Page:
The Energy ministry is also advocating for the use of borax as an alternative to mercury.

 “We are working with Nema (National Environment Management Authority) on a project that is funded by Partners for Community Transformation (PACT) and that project is aimed at promoting the use of alternative extractive techniques for gold that do not involve the use of mercury. We are trying to promote the use of borax technology in gold recovery, which is less dangerous to the environment and does not lead to the release of mercury within the environment,” Mr Ssebagala says.
The miners are, however, against this alternative.
“We as miners have for a long time known borax and mercury; these two do not do the same thing. Borax has its own work and mercury has its own. The alternative government is giving us might not work. Somehow, we shall collide along the path because you cannot completely eradicate mercury and tell us to use borax, which does not work like mercury,” Mr Simon Wabwire, an artisanal miner, says.

But these methods are costly.
Mr Joshua Rukondo, the senior officer of Solidaridad project in East and Central Africa, an organisation, which promotes sustainable livelihoods, says some of the alternatives do not favour most miners financially.
“Setting up a small cyanide leaching plant could almost come to the cost of building a house, mercury is the cheapest to artisanal miners and is most readily available and easy to use as it shortens the process as compared to other alternatives,” he says.

A man at a gold mine in Tira Town Council, Busia District, last week.                

It is not far away from Tiira where porous outlets across the Uganda-Kenya border have turned into major smuggling routes for mercury. Once in Uganda, mercury is sold openly in shops.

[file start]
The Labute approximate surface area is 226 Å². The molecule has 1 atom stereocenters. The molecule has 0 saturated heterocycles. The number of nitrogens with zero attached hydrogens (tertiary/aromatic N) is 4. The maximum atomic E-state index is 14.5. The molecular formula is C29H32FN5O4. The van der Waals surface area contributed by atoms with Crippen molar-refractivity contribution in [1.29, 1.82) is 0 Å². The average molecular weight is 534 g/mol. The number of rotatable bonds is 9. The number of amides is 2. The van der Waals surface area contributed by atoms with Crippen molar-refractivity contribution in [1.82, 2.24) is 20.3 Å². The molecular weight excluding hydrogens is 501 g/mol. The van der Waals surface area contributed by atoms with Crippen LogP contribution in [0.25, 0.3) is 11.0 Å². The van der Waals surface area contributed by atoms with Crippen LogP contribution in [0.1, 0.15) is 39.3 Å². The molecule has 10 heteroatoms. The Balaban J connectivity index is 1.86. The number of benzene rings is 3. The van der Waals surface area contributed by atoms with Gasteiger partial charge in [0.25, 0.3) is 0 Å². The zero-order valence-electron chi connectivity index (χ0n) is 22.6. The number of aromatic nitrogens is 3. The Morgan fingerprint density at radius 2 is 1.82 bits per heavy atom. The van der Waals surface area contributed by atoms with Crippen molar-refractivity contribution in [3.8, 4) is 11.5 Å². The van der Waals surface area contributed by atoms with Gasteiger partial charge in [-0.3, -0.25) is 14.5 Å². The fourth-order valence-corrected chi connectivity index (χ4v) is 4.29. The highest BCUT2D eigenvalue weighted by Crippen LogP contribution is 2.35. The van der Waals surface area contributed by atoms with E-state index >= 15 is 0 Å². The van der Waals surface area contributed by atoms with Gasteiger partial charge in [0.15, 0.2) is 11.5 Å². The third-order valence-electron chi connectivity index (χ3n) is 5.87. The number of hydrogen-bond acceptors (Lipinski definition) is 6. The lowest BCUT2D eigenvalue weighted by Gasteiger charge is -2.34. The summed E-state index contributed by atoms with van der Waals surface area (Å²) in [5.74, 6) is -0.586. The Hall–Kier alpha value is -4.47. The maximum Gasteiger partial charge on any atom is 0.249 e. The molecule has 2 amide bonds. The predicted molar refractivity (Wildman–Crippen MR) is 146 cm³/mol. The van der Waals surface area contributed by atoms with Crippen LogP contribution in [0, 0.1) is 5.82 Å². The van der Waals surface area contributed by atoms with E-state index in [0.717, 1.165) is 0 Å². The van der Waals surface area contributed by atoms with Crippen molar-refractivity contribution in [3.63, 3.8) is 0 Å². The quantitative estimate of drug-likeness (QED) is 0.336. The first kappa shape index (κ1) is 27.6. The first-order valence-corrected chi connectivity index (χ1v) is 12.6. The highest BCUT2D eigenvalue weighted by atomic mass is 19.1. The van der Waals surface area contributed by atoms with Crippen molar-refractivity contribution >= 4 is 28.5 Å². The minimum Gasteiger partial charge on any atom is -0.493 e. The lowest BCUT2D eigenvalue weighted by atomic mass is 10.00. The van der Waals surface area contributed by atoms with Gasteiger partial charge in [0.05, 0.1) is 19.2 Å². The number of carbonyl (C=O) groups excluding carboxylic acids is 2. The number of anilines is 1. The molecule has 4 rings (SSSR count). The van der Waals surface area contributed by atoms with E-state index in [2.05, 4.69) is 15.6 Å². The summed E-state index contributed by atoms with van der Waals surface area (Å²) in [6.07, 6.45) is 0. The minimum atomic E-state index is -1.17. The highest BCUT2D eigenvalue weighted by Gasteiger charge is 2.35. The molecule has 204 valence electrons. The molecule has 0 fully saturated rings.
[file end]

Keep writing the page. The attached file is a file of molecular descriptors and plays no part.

The artisanal association has appealed to the ministry of Energy and Mineral Development and Nema to harmonise their laws on the use of mercury.  “These two organisations need to work together, for example, the Nema Act gives permission for one to import some of the chemicals used in the process of extracting gold like mercury but in the new mining law, mercury is prohibited and punishable,”  Mr Kibirige says.
“My prayer is that government sensitises people about the danger of using mercury because the land is also contaminated, and crops do not grow properly in areas where water with mercury has passed. We also the need reforestation,” he adds.
With climate change already creating a food security crisis and an existential threat to mankind, gold mining activities that are destructive to bio-diversity and pollute water sources ought to be halted.

“Most importantly, the government must take it as the first step forward to licence and locate the practitioners in the gold industry, after licensing them issues of environmental degradation will be very easy,” Mr Kibirige says.
Mr Ssebagala notes that regulation of artisanal miners remains a big challenge because they are not formalised.

“The problem is that when you go to enforce provisions of the Mining Act, the political leaders hinder and politicise the process. You can cancel a mining operation for being illegal but politicians call you and say you can’t send away their people who are earning a living, the technocrats are saying this but the politicians are saying otherwise,” he says.